I think God has graciously given me selective amnesia to protect me from remembering how hopeless I used to be in certain situations. For example, I cannot remember the first holiday meal I tried to cook overseas. I think our first holiday overseas had to be Easter of 2003, but I have no recollection of attempting a meal. The next would have been Thanksgiving of 2005, but once again, I don’t remember giving turkey, stuffing and mashed potatoes a go. My thought is that it was such a pathetic attempt that God has spared me from the memory.
I have mentioned before that I am not a cook. Cooking doesn’t get me all jazzed up like it seems to do to some people. I had home cooked meals growing up, so it wasn’t like I didn’t have an example. But I am pretty sure I have heard my mother say many times that she isn’t a big fan of cooking either. So most of our family dinners I would say were relatively simple: spaghetti and meat sauce (my favorite of my mom’s), chicken and rice, meatloaf and macaroni and cheese, etc. My dad was not a veggie guy, so we never had to have an extra side dish there either (mom made us get our fruits and veggies at other meals and snacks).
But in July of 2002 I married a man who came from a family where he went to his grandparents’ house to eat at least once a week. At these homes there were meals on an everyday Tuesday night that looked like a Thanksgiving spread. His home meals consisted of food mostly from scratch with about 3 side dishes on average. Thankfully, he was very patient with me when I first started cooking and also bought into some healthier options that stretched him out of his normal “meat and potatoes” dinner routine.
But holidays were a different story for my husband. Joe is a homebody and he misses holidays at home. He is very attached to the memories and “feel” of Thanksgiving, Christmas and Easter. He has certain foods he likes to eat at those times and without them, it doesn’t quite feel the same. I can remember the first time he asked me to make mashed potatoes and I looked at him and said, “Like from a box?” I can remember the glazed look in his eyes as he tried to come up with a reply for that.
So I have tried to do my best to make a holiday meal that will be a blessing to my family overseas. But as anyone knows who has lived as Basket Wife over here: it is not easy. Not only can it be tough to find all the ingredients you need for things, but you are also using kitchen appliances and tools that are not your own (and can range anywhere from a weak vegetable peeler to an oven with an open flame and no temperature control). Then add in the fact that you are often doing it all by yourself while your husband is probably off at practice because many of the big holidays for us aren’t recognized by the team, and it can make for a challenging meal.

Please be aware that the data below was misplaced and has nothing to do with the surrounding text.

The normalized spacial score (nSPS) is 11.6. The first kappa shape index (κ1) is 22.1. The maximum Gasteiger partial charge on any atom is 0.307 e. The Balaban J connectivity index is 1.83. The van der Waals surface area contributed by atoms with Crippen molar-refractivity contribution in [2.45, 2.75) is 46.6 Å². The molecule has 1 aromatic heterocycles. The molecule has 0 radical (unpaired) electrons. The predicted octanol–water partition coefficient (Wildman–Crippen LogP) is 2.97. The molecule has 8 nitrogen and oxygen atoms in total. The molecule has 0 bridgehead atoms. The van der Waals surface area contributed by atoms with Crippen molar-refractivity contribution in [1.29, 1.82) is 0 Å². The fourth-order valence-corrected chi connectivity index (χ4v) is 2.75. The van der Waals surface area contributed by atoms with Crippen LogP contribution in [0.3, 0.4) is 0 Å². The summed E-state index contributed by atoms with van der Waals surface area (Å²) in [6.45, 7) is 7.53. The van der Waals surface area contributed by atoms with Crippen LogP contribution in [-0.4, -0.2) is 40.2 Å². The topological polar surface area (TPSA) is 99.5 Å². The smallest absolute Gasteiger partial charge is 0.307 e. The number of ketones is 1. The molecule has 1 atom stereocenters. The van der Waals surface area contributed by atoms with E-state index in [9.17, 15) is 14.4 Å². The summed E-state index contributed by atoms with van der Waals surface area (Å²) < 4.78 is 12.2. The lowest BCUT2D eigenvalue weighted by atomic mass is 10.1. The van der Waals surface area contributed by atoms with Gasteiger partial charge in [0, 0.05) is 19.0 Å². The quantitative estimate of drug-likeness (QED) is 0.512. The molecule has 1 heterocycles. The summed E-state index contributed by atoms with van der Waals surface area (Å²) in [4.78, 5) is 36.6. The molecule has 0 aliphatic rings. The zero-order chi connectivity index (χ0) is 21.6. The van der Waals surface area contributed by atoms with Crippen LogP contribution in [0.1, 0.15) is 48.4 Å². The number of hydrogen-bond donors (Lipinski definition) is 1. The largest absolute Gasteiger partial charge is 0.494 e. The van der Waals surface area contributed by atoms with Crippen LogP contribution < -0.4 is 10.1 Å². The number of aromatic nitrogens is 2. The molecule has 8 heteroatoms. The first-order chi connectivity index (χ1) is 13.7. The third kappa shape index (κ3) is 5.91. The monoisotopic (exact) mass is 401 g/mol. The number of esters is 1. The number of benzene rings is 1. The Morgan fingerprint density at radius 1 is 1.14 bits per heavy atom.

I have come to see it as a blessing for me though. If I had lived at home in the U.S. for these last 9.5 years, there is no way I would have ever cooked a full holiday meal. I would have been happy to sit by while our two families hosted and our older female relatives made the majority of the food. I may have thrown together a salad or dessert now and again, but that is about it. I wouldn’t have discovered some of our new favorite recipes for mashed potatoes and stuffing. I wouldn’t have had the opportunity to have failed recipes that we could all laugh at. And most of all, I wouldn’t have had the opportunity to sacrificially serve my family by having myself stretched to do something I am not totally comfortable with.
And that has been the biggest blessing to me in this lifestyle: being pushed beyond what I thought I could do. By God’s grace I have learned so much more in marriage, parenting, home care, language, culture adjustment, etc. than I ever could have apart from this lifestyle. You are forced you to go beyond your comfort level. And that is what I think is one of the greatest gifts God has given me as a Basket Wife.